Why F1 is in danger of devaluing the art of the overtake

On Tuesday morning, the FIA announced that changes will be made to Formula 1’s technical regulations ahead of the 2019 season in order to promote more overtaking. At face value, this proposition is mouthwatering to fans who enjoyed the novelty of seeing Daniel Ricciardo tear from sixth to first in a frenetic 10 laps during the Chinese Grand Prix.

However, could an early step towards the new-look F1 of 2021 be a dangerous distraction that could ultimately devalue the art of overtaking?



Image Credit: Octane Photos


The approved changes for 2019 include; “a simplified front wing, with a larger span and low outwash potential, simplified front brake ducts with no winglets and a wider and deeper rear wing.”

These changes were approved by the F1 Commission and will now require rubber-stamping by the FIA World Motorsport Council. Key to the approval was the timing of the proposals. The deadline for technical changes to be made for next season without unanimous agreement was April 30.

In some instances, if prior to this date four teams agree with terms laid out by the FIA, F1 and promoters, a policy can be actioned and that is exactly how F1’s latest regulation overhaul has come to pass. Four of the category’s 10 teams agreed with the 2019 proposals and as a result of an e-vote, Tuesday’s news became news.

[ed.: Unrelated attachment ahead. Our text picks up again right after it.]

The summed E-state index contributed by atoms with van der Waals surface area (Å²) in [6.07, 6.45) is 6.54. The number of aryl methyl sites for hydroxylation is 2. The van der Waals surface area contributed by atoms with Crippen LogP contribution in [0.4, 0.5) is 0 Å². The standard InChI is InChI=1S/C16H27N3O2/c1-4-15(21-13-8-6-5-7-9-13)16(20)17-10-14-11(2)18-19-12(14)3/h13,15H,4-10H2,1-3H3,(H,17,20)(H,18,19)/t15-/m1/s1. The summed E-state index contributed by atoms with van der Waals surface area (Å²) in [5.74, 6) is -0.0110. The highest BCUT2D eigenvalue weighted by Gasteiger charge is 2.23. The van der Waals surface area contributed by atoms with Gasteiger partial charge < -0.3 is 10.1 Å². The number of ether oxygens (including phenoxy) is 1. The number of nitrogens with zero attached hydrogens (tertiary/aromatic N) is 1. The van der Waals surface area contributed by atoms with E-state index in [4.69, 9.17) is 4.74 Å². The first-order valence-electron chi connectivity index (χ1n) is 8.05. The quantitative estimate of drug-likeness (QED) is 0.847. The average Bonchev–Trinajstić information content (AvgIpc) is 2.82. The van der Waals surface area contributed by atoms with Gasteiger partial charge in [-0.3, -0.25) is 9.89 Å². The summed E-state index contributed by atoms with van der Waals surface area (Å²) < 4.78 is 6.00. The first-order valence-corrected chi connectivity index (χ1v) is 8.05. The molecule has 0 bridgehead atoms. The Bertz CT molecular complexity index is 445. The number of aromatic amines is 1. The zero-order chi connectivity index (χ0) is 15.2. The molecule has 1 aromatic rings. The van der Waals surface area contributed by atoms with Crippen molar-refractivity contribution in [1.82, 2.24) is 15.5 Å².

According to Autosport, Williams, Mercedes, Force India and Sauber agreed to the changes while the rest were in opposition. Here is a group of teams who are rarely seen in agreement – F1’s leading manufacturer banding together with two teams at the bottom of the constructors’ championship and the category’s loudest small team Force India.

Evidence that, for once, this is not a political discussion about shifting the balance of power. There is the potential that the four teams who voted in favour fancied a technical shake-up for next season. More likely is the fact that they acknowledged the need to improve the show as soon as possible. After all, 2018 has delivered three exceptionally entertaining races so far, yet two of them needed a safety car intervention to bring them to life.

These 2019 changes are somewhat of a preview of what F1 could look like in ’21 and beyond. Ross Brawn, Pat Symonds and former Ferrari technical chief Nikolas Tombazis are all involved in the group currently evaluating what 2021 should look like.  It was Tombazis who picked out the proposed changes that could be fast-tracked for implementation next season.

The argument against the changes is that they are a potential distraction from what is important. 2021 is the year in which F1 is set to overhaul its sporting, technical and political landscape and throwing a curveball for ’19 is simply adding a further complication.

F1 has made knee-jerk reactions in the past and given that the desire to change 2019’s technical regulations came in response to what was an Australian Grand Prix void of overtakes, this could fall into the same category.